It takes twenty years to build your reputation and five minutes to ruin it.
—Warren Buffett, Chairman & CEO, Berkshire Hathaway
As Covey describes it, the 13 behaviors reflect both character and competence. This is valuable to understand because “the quickest way to decrease trust is to violate a behavior of character, while the quickest way to increase trust is to demonstrate a behavior of competence.”
Behavior #1: Talk Straight
What we say is true and forthcoming—not just technically correct. —Dell Inc.’s Code of Conduct Straight talk is really about honesty. The ability and integrity to speak the truth with great clarity is essential for success today. Too much is happening too fast to be delayed by confusion or deception. Strong leadership is necessary to create a culture of trust. Straight talk from top management is essential for success.
Behavior #2: Demonstrate Respect
I try to treat people as human beings….If they know you care, it brings out the best in them.
—Sir Richard Branson, founder and chairman, The Virgin Group
Demonstrating respect builds trust on all levels. Expansion into global markets brings exposure to new customs and manners that need to be understood and integrated. This creates the space for unparalleled innovation and collaboration.
Behavior #3: Create Transparency
Creating transparency involves telling the truth in a way that can be verified. This means not hiding mistakes and information. Leaders who come from a place of authenticity and transparency are rewarded with loyalty and trust.
Behavior #4: Right Wrongs
To be an effective leader, one must practice humility. Mistakes are expected in a dynamic, innovative company. And no one is immune from them. To admit mistakes and make restitution, when necessary, is a sign of great integrity.
Behavior #5: Show Loyalty
To retain those who are present, be loyal to those who are absent.—Steven M. R. Covey
To demonstrate and encourage loyalty, it is important to acknowledge the contributions of others and offer praise freely. Leaders who speak about people as though they were present and show respect for their privacy gain the trust of those who are present.
Behavior #6: Deliver Results
We judge ourselves by what we feel capable of doing, while others judge us by what we have already done. —Henry Wadsworth Longfellow
As a full participant in any organization, it is crucial to establish a track record of delivering results. However, it is also important to know what to deliver. This involves understanding how results will be implemented and making sure the results have value to the organization.
In a dynamic organization, individuals enjoy a lot more autonomy. Proactive behavior invigorates the system and moves the organization forward. It is good to underpromise and overdeliver.
Behavior #7: Get Better
The illiterate of the 21st century will not be those who cannot read and write but those who cannot learn, unlearn, and relearn.—Alvin Toffler, American writer and futurist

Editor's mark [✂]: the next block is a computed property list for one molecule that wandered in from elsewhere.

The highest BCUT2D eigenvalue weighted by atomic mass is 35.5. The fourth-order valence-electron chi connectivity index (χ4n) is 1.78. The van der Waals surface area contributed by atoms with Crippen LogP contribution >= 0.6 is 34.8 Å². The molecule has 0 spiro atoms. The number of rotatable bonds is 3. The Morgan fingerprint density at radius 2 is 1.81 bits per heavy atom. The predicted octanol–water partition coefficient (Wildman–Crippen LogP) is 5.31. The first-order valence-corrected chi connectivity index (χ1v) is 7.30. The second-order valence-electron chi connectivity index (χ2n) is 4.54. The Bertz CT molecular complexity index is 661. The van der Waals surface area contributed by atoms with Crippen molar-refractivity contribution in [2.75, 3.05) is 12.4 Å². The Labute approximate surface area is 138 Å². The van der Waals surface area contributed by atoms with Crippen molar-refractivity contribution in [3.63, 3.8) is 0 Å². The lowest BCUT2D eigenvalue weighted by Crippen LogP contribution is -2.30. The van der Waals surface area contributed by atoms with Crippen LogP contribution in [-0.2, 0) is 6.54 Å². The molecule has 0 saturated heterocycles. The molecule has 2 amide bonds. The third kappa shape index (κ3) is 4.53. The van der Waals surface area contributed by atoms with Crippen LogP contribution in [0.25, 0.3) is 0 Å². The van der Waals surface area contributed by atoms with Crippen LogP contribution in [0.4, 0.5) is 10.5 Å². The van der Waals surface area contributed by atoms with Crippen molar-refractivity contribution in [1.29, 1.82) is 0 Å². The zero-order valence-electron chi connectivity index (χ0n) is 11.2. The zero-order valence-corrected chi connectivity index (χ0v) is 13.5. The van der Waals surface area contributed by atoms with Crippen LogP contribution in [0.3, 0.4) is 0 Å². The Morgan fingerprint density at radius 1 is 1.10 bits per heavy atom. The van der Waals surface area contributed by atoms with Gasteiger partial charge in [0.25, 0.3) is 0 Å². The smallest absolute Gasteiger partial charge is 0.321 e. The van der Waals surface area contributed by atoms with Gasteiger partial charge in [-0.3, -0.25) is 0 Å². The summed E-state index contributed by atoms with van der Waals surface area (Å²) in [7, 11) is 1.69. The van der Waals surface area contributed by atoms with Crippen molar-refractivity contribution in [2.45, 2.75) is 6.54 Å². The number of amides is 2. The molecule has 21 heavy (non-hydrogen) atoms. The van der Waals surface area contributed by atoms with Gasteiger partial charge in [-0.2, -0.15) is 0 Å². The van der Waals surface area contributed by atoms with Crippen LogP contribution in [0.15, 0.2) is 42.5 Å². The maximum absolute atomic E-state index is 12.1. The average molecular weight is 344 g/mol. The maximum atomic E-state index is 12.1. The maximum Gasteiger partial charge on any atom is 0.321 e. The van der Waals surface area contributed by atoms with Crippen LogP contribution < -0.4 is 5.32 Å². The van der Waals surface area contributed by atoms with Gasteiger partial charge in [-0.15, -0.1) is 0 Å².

A practice of continual learning is essential for the growth of both the organization and the individual. Improving skills and knowledge in your current area of expertise as well as learning through collaboration with other areas leads to exponential growth. Developing formal and informal feedback systems also supports learning.
Behavior #8: Confront Reality
Leaders need to be more candid with those they purport to lead. Sharing good news is easy. When it comes to the more troublesome negative news, be candid and take responsibility. Don’t withhold unpleasant possibilities and don’t pass off bad news to subordinates to deliver. Level with employees about problems in a timely fashion.—Jon Huntsman, chairman, Huntsman Chemical
When times are tough, confronting reality requires obligated courage. True leaders share the truth at all times and address the difficult issues directly.
Behavior #9: Clarify Expectations
When communicating within an organization, clarity of word and deed is very powerful. Effective communication and feedback are essential for ensuring that everyone understands what is expected. It is dangerous to assume otherwise.
Personal accountability fuels trust and mobilizes an organization for growth. Leaders must set the standard by holding themselves accountable. Then they are in integrity and can hold others accountable. Avoid blaming others when things go wrong.
Behavior #11: Listen First
I have found that the two best qualities a CEO can have are the ability to listen and to assume the best motives in others.—Jack M. Greenberg, chairman and CEO, McDonald’s
As discussed Chapter 3, truly listening is an art that takes intention and effort. But the value of this practice is significant. To understand someone, it is necessary to listen with your eyes, ears, and heart. Seek to learn what is important to others. This is the first step toward accessing the plethora of untapped wisdom in organizations.
Behavior #12: Keep Commitments
Stand up for what’s right, in small matters and large ones, and always do what you promise.
—Reuben Mark, chairman and CEO, Colgate-Palmolive
Covey calls this the “Big Kahuna” of all behaviors. It is a fundamental building block of trust and is essential for effective collaboration.
Behavior #13: Extend Trust
Trust men and they will be true to you; treat them greatly and they will show themselves great.—Ralph Waldo Emerson
Great leaders demonstrate a propensity to trust. When members of an organization extend trust to others, it fosters a collaborative environment. Learn from those who break the bond of trust.